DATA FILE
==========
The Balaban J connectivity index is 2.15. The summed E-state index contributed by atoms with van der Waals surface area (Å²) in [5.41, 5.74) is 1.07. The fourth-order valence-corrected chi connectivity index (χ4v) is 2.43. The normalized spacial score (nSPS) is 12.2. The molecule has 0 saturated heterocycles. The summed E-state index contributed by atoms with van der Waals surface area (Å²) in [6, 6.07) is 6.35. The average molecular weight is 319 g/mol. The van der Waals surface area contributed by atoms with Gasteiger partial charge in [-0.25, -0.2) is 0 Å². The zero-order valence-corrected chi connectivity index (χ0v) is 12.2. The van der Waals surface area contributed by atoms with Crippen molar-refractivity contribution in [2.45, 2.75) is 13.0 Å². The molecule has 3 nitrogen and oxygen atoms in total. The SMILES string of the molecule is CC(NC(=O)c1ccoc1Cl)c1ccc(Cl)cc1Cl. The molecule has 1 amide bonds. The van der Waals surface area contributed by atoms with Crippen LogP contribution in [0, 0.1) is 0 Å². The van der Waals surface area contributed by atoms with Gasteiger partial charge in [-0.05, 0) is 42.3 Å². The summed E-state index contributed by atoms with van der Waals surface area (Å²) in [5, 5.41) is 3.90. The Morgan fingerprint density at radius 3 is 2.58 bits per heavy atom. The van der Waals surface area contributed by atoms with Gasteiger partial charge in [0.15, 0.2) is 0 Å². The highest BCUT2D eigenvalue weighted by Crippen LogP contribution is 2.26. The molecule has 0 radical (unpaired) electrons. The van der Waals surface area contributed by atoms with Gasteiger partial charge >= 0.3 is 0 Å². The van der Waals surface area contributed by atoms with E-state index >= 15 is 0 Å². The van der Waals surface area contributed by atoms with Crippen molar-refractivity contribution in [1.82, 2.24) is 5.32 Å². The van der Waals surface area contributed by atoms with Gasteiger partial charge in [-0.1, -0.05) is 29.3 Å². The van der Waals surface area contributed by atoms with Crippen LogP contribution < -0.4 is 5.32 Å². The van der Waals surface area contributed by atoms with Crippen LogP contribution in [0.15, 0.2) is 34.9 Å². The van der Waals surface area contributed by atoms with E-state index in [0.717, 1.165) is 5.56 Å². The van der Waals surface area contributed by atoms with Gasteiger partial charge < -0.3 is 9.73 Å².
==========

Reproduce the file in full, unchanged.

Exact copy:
The Balaban J connectivity index is 2.15. The summed E-state index contributed by atoms with van der Waals surface area (Å²) in [5.41, 5.74) is 1.07. The fourth-order valence-corrected chi connectivity index (χ4v) is 2.43. The normalized spacial score (nSPS) is 12.2. The molecule has 0 saturated heterocycles. The summed E-state index contributed by atoms with van der Waals surface area (Å²) in [6, 6.07) is 6.35. The average molecular weight is 319 g/mol. The van der Waals surface area contributed by atoms with Gasteiger partial charge in [-0.25, -0.2) is 0 Å². The zero-order valence-corrected chi connectivity index (χ0v) is 12.2. The van der Waals surface area contributed by atoms with Crippen molar-refractivity contribution in [2.45, 2.75) is 13.0 Å². The molecule has 3 nitrogen and oxygen atoms in total. The SMILES string of the molecule is CC(NC(=O)c1ccoc1Cl)c1ccc(Cl)cc1Cl. The molecule has 1 amide bonds. The van der Waals surface area contributed by atoms with Crippen LogP contribution in [0, 0.1) is 0 Å². The van der Waals surface area contributed by atoms with Gasteiger partial charge in [-0.05, 0) is 42.3 Å². The summed E-state index contributed by atoms with van der Waals surface area (Å²) in [5, 5.41) is 3.90. The Morgan fingerprint density at radius 3 is 2.58 bits per heavy atom. The van der Waals surface area contributed by atoms with Gasteiger partial charge in [0.15, 0.2) is 0 Å². The highest BCUT2D eigenvalue weighted by Crippen LogP contribution is 2.26. The molecule has 0 radical (unpaired) electrons. The van der Waals surface area contributed by atoms with Gasteiger partial charge >= 0.3 is 0 Å². The van der Waals surface area contributed by atoms with E-state index >= 15 is 0 Å². The van der Waals surface area contributed by atoms with Crippen molar-refractivity contribution in [1.82, 2.24) is 5.32 Å². The van der Waals surface area contributed by atoms with Gasteiger partial charge in [-0.1, -0.05) is 29.3 Å². The van der Waals surface area contributed by atoms with Crippen LogP contribution < -0.4 is 5.32 Å². The van der Waals surface area contributed by atoms with Crippen LogP contribution in [0.15, 0.2) is 34.9 Å². The van der Waals surface area contributed by atoms with E-state index in [0.717, 1.165) is 5.56 Å². The van der Waals surface area contributed by atoms with Gasteiger partial charge < -0.3 is 9.73 Å².